Uruapan was a really nice week-long break, especially since we had only intended to spend a couple of days there! From there, we rode through Morelia on our way to the far east side of Michoacan.
Faint moon over the Cathedral of the Divine Savior of Morelia
Morelia is one of the largest cities in Michoacan and the architecture of the downtown core reminded me very much of Durango. Like Durango, many people in other parts of Mexico have warned us not to go, stating lots of crime and violence, but when we got there, it seemed like any large city. Seems that most people are always afraid of their neighbours, even when they're in the same country! Pretty much everyone in Canada says Toronto is a cesspool of pollution, criminals and lowlifes. Which isn't true, that distinction belongs to Oshawa, which is just down the highway... :)
Music is always in the air in Mexico
We only spent one night in Morelia, as we are just passing through. We got a chance to spend some time in the historical part of the downtown, lots of colonial style buildings, expensive cafes and restaurants, the main cathedral and the plaza just outside.
Jardin de las rosas
Someone has to guard the flowers
Birds flee the fountain in the main plaza
The next day, we set out to Angangueo, nestled in the mountains of eastern Michoacan. It's about a couple of hours away and the smooth asphalt twists and turns through the green terrain and we stop a few times to admire the scenery.
Between Morelia and Angangueo
Bikes resting in Michoacan
We arrived in Angangueo in the early evening and found a place to park our bikes and ourselves. The forecast called for rain so we're holed up for a couple of days to wait out the wet weather. Angangueo is 8400 feet above sea level, so the temperatures have gotten close to freezing overnight! Our hotel didn't have any heating, so we piled on the blankets and shivered all through the night and into the morning! No one told us it gets so cold in Mexico!!!
Bikes are under cover and secured for the night
Next day, outside our restaurant, we hear bikes! Local riders doing the twisties in the roads around Angangueo!
When the weather finally clears up, we ride up another 30 minutes to El Rosario. The cobblestone road rises up another 3,000 feet above Angangueo, taking us well into the forested mountains.
Banditos put up a roadblock in front of us! No, actually a schoolbus trying to make a 3-point turn on the narrow road up to El Rosario
El Rosario is one of several butterfly sanctuaries in the Monarch Butterfly Biosphere Reserve, which covers the area around Angangueo. Every winter, almost a billion Monarch butterflies migrate 4,500 kms from Canada. Kinda like us!!! :) It takes 4 generations every year to make the trip from Mexico to Canada and back. Um, the butterflies... not us...
Parking lot in El Rosario
The entrance fee to the El Rosario butterfly sanctuary also gets us a personal tourguide. In actuality, the guides are more like security guards. They make sure that we don't disturb the butterflies as they wait out the winter. We are cautioned not to make excessive noise and not to stray away from the roped-off path leading to the resting spots. This path is actually an endless staircase, what seems to be another 1,000 feet further into the mountains. It takes us almost an hour because we have to stop to catch our breath and rest a couple of times, meanwhile our guide (who we find out is 70 years old!!!!) is barely breathing hard and tells us this is his second time up today! *shame*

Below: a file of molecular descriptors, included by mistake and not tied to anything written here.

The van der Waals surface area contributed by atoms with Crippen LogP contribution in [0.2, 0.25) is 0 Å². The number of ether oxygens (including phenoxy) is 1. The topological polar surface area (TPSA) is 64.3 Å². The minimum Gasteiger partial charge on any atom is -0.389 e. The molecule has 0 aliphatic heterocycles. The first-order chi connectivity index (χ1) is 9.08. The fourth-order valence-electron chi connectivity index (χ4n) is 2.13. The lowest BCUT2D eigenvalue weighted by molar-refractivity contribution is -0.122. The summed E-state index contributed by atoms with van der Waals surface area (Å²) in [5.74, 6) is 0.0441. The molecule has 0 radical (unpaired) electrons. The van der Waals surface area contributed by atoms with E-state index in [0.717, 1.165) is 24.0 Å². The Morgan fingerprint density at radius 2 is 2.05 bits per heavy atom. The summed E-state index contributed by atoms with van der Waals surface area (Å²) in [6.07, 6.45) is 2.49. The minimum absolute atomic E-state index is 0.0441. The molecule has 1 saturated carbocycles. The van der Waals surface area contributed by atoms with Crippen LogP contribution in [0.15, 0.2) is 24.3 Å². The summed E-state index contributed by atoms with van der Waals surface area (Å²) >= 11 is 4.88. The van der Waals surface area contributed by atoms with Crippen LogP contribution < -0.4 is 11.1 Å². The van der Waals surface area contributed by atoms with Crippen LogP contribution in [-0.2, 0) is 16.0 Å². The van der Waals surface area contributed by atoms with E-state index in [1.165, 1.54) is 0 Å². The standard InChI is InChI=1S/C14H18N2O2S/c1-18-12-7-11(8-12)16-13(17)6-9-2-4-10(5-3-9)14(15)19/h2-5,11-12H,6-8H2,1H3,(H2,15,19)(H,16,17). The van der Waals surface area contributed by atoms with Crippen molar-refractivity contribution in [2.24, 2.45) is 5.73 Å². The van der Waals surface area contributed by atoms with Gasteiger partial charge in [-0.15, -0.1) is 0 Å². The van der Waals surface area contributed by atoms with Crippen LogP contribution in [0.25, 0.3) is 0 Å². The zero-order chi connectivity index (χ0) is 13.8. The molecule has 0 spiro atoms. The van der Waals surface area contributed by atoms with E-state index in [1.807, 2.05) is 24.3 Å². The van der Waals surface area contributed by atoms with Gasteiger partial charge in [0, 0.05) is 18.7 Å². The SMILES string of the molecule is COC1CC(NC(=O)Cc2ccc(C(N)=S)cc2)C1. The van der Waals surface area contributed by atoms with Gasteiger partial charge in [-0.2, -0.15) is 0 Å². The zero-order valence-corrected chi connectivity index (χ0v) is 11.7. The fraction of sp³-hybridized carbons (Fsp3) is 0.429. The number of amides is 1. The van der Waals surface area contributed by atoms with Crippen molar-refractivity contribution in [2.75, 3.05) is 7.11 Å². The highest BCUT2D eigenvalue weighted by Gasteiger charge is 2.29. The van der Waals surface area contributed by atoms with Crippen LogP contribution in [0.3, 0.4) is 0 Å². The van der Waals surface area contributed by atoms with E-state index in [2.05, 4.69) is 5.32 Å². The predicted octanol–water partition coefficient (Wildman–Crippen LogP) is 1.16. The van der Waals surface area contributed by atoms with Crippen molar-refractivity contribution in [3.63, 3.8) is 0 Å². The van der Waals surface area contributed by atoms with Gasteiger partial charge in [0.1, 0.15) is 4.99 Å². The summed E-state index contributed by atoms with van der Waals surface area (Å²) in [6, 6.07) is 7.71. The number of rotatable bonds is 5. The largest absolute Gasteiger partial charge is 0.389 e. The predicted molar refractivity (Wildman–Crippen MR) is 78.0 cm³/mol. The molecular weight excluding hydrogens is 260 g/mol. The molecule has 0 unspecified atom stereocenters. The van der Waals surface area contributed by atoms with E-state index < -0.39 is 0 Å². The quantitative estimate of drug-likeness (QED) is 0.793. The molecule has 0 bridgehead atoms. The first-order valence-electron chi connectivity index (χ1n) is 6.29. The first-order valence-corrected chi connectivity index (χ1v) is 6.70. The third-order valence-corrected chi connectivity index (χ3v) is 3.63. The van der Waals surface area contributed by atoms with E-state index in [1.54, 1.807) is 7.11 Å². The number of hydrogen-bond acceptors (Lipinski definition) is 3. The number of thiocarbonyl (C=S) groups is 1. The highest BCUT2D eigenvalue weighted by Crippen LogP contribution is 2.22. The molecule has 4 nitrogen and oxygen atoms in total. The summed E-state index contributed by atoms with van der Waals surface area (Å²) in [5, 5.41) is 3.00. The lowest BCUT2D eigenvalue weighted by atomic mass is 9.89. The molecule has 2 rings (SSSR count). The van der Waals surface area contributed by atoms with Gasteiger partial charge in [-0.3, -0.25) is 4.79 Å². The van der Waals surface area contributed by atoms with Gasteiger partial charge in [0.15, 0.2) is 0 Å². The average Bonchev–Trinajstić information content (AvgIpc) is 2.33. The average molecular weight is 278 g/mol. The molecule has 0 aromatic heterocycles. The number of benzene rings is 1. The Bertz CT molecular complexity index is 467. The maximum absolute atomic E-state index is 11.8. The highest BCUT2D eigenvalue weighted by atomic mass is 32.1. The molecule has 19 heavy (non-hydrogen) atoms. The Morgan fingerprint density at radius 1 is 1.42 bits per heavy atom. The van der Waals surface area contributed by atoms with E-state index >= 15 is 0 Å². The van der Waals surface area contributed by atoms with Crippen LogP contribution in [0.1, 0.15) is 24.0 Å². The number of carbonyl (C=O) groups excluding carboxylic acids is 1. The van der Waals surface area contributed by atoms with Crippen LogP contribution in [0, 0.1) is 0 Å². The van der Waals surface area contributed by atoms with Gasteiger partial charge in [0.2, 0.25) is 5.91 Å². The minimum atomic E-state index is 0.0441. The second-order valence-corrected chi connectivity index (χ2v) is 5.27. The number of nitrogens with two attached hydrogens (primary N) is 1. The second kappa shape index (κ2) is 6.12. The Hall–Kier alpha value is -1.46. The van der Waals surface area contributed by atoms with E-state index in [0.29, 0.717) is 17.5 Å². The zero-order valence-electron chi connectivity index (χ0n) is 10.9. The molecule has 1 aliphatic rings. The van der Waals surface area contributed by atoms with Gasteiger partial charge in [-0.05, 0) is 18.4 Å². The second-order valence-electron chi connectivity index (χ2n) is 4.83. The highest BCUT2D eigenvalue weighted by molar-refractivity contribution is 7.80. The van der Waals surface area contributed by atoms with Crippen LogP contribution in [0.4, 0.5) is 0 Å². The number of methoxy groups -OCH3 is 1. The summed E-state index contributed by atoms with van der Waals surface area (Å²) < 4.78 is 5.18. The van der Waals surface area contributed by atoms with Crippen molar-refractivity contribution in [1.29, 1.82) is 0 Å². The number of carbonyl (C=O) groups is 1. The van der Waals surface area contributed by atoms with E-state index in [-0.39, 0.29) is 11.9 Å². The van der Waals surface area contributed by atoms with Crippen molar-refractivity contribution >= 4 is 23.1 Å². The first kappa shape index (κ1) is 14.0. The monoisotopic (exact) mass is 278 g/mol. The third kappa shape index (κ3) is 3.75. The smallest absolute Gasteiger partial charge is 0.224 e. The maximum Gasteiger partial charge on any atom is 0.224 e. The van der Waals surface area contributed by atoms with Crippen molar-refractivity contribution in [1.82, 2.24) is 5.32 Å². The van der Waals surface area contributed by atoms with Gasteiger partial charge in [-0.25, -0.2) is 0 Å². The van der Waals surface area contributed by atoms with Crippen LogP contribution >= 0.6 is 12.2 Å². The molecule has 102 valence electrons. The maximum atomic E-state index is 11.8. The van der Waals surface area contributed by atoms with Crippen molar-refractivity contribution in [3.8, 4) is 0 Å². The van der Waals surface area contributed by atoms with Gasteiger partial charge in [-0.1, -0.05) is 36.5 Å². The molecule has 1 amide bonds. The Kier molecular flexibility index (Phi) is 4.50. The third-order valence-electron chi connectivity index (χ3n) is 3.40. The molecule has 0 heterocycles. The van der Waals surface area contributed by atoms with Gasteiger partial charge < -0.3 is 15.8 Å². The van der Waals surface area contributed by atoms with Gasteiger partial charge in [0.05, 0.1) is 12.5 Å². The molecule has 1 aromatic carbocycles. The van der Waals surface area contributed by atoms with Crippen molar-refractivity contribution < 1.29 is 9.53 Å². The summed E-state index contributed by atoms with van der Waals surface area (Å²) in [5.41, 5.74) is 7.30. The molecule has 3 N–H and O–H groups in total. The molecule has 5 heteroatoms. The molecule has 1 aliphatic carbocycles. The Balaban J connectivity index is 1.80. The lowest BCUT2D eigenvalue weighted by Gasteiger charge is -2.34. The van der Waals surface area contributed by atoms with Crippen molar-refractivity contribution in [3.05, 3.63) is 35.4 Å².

It's lucky that we stayed a couple of days in Angangueo to acclimatize ourselves to the altitude before this hike. We're about 12,000 feet above sea level!
The branches are drooping thick with orange Monarch butterflies
As we approach the area where the Monarchs rest, we notice all the trees seem to have grey and orange leaves. Those aren't leaves, they're butterflies! Millions of them! Our guide says that in El Rosario alone, there are over 250 million butterflies. It's not uncommon for the branches to break off the trees because of the weight of the butterflies! SO COOL!
Neda spies some lively butterflies
In the morning and early afternoon, the butterflies are sluggish because of the cold, but when the afternoon sun warms up their wings, most of them take flight and blanket the blue skies with a Monarch cloud.
Neda has become quite the Instagram artiste
Some loners stray out into the sun
This little guy needed some warming up
Mid-afternoon sun brings the Monarchs to life!
When I breathed on the butterfly on my hand, he flew up onto my sweater
and then walked all the way up to my ear! It tickled!
This guy seemed to like Neda's backpack
We made tons of friends that day. Muy hermosas!
Someone told the villagers that Ewan and Charley were in El Rosario.
Our ride back down to Angangueo was met with a lot of disappointed faces...